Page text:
We spend most of our time in education focused on qualifications, achievement rates and job outcomes. All vital, of course, but education must be about more than that. That’s why I’m pleased that the Association of Colleges, in partnership with NUS, is supporting Fair.Vote – a campaign with cross-party support in Parliament to lower the voting age to 16.
Colleges support over 700,000 16- to 18-year-olds on their journeys from childhood to citizenship. It’s an exciting but also potentially scary journey every young person makes, fraught with temptations, opportunities, new experiences and learning. At age 16, you have earned the right to pay taxes, to get married, to have children, to fight for your country, but you are not able to vote in our participative democracy. For that, you must await your 18th birthday. Fair.Vote aims to change that. We believe that every young person in the UK should have the right to vote in general elections, and we want every young person engaged in the discussion around it.
More than 100,000 16- and 17-year-olds voted in the Scottish referendum, showing that given the opportunity, young people will participate. Given the seriousness of the topic, it was great to see so many young people engaged politically, many for the first time. Political debate swept the nation and young people showed their eagerness to get involved. Whatever your views on the outcome of that referendum, it was heartening to see such vibrant and informed discourse on both sides
There was an attempt to allow young people to vote in the EU referendum in 2017, which was, of course, defeated. Much since has been written about the generational differences in voting behaviour, with young people more likely to vote Remain, whilst older people were more likely to vote Leave.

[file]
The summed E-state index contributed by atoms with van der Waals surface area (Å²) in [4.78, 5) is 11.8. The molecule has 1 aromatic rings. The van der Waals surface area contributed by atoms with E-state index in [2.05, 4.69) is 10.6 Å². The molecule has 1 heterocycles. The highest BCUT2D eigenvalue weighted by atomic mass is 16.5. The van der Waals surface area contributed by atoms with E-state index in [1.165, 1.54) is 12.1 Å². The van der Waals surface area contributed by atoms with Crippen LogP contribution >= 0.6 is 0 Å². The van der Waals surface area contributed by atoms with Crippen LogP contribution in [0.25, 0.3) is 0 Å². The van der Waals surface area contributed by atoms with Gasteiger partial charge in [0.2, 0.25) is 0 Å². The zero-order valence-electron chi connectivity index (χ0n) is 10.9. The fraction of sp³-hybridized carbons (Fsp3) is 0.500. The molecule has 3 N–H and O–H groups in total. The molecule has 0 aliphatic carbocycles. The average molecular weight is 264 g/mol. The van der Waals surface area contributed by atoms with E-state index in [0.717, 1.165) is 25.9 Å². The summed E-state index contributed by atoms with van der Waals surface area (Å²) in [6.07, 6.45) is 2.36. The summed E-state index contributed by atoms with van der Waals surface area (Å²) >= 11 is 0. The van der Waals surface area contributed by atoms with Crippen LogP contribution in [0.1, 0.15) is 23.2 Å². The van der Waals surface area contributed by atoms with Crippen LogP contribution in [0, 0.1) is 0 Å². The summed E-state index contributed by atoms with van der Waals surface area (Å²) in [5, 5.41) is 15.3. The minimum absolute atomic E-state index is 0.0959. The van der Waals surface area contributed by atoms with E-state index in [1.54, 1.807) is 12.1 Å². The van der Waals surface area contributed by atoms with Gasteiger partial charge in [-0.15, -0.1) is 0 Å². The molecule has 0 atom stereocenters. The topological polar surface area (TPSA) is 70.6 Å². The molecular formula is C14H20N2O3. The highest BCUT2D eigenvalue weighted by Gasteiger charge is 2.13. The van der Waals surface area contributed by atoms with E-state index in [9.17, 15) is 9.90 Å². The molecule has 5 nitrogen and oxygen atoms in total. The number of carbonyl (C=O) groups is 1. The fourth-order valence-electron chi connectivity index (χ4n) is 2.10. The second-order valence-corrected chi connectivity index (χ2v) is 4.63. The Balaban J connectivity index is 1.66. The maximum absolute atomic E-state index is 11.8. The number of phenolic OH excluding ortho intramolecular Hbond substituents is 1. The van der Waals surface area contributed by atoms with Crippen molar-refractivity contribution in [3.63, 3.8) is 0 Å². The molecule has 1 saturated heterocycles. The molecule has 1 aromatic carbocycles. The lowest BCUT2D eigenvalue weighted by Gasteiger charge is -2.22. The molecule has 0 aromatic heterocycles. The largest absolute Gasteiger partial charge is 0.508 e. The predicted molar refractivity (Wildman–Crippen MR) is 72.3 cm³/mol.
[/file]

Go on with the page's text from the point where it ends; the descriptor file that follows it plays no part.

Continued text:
Whether we would have remained in the European Union had 16- and 17-year-olds had the right to vote is now rather academic, and not why we support Fair.Vote. We support it because we want young people to become more engaged in the world they live in. We want them to have a say in the future of their country and we want them to start adult life participating in our democratic processes. Perhaps more than anything else, we want to make citizenship real and a central part of education.
The main reasons used against this is that 16- and 17-year-olds are not mature enough, that they would not take it seriously, that they don’t know enough to use the vote wisely. Perhaps, but perhaps not. I’ve heard many young people talking about how nervous they would be about voting, simply because they would want to be informed and use their vote wisely. It's precisely the impact we’d want, to encourage an exploration of political views and manifestos, supported by the college, learning more about how the country operates.
There’s also a potential payback for colleges in all of this. As the worst-hit part of the education system from the funding cuts that began a decade ago, colleges need a bigger profile and advocates who can speak about how vital they are to young people and adults. Mobilising young people to get more engaged with MPs and decision-makers will put colleges in the limelight as well, helping their campaign for better funding and more respect.
So, the next time you talk to a 16- or 17-year-old, ask them whether they would want to vote, what support they might like if they could and what issues are important to them. You might just learn something about the future leaders of our country.